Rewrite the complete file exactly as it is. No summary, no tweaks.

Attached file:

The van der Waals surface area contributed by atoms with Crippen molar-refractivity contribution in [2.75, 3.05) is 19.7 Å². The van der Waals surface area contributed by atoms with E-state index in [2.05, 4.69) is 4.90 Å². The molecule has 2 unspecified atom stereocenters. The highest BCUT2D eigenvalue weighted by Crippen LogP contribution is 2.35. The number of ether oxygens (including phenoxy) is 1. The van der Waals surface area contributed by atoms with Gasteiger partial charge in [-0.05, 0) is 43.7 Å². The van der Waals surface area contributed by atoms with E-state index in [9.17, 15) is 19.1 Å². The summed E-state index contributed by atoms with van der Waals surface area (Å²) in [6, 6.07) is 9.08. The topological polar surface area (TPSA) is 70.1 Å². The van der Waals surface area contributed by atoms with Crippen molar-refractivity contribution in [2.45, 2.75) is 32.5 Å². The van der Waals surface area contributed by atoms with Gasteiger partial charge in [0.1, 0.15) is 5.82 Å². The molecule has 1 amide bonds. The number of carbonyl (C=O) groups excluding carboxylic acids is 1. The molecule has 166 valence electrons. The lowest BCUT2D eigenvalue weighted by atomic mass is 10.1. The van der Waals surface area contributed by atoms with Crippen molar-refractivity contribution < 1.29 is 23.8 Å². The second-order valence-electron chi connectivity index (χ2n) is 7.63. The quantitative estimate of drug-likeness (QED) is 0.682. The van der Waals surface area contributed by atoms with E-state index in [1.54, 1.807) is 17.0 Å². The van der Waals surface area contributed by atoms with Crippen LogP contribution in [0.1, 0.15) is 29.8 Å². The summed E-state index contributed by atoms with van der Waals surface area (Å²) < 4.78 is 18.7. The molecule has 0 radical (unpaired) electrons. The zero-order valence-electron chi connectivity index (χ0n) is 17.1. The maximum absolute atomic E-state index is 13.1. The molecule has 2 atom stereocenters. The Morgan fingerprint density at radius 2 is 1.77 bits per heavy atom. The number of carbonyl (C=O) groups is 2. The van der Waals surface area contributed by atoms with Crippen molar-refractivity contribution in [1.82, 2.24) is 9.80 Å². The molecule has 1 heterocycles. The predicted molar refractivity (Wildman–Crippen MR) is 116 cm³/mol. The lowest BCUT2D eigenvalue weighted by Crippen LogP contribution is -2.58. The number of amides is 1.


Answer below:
The van der Waals surface area contributed by atoms with Crippen molar-refractivity contribution in [2.75, 3.05) is 19.7 Å². The van der Waals surface area contributed by atoms with E-state index in [2.05, 4.69) is 4.90 Å². The molecule has 2 unspecified atom stereocenters. The highest BCUT2D eigenvalue weighted by Crippen LogP contribution is 2.35. The number of ether oxygens (including phenoxy) is 1. The van der Waals surface area contributed by atoms with Gasteiger partial charge in [-0.05, 0) is 43.7 Å². The van der Waals surface area contributed by atoms with E-state index in [9.17, 15) is 19.1 Å². The summed E-state index contributed by atoms with van der Waals surface area (Å²) in [6, 6.07) is 9.08. The topological polar surface area (TPSA) is 70.1 Å². The van der Waals surface area contributed by atoms with Crippen molar-refractivity contribution in [2.45, 2.75) is 32.5 Å². The van der Waals surface area contributed by atoms with Gasteiger partial charge in [0.1, 0.15) is 5.82 Å². The molecule has 1 amide bonds. The number of carbonyl (C=O) groups excluding carboxylic acids is 1. The molecule has 166 valence electrons. The lowest BCUT2D eigenvalue weighted by atomic mass is 10.1. The van der Waals surface area contributed by atoms with Crippen molar-refractivity contribution < 1.29 is 23.8 Å². The second-order valence-electron chi connectivity index (χ2n) is 7.63. The quantitative estimate of drug-likeness (QED) is 0.682. The van der Waals surface area contributed by atoms with E-state index in [1.54, 1.807) is 17.0 Å². The van der Waals surface area contributed by atoms with Crippen LogP contribution in [0.1, 0.15) is 29.8 Å². The summed E-state index contributed by atoms with van der Waals surface area (Å²) < 4.78 is 18.7. The molecule has 0 radical (unpaired) electrons. The zero-order valence-electron chi connectivity index (χ0n) is 17.1. The maximum absolute atomic E-state index is 13.1. The molecule has 2 atom stereocenters. The Morgan fingerprint density at radius 2 is 1.77 bits per heavy atom. The number of carbonyl (C=O) groups is 2. The van der Waals surface area contributed by atoms with Crippen molar-refractivity contribution in [1.82, 2.24) is 9.80 Å². The molecule has 1 heterocycles. The predicted molar refractivity (Wildman–Crippen MR) is 116 cm³/mol. The lowest BCUT2D eigenvalue weighted by Crippen LogP contribution is -2.58. The number of amides is 1.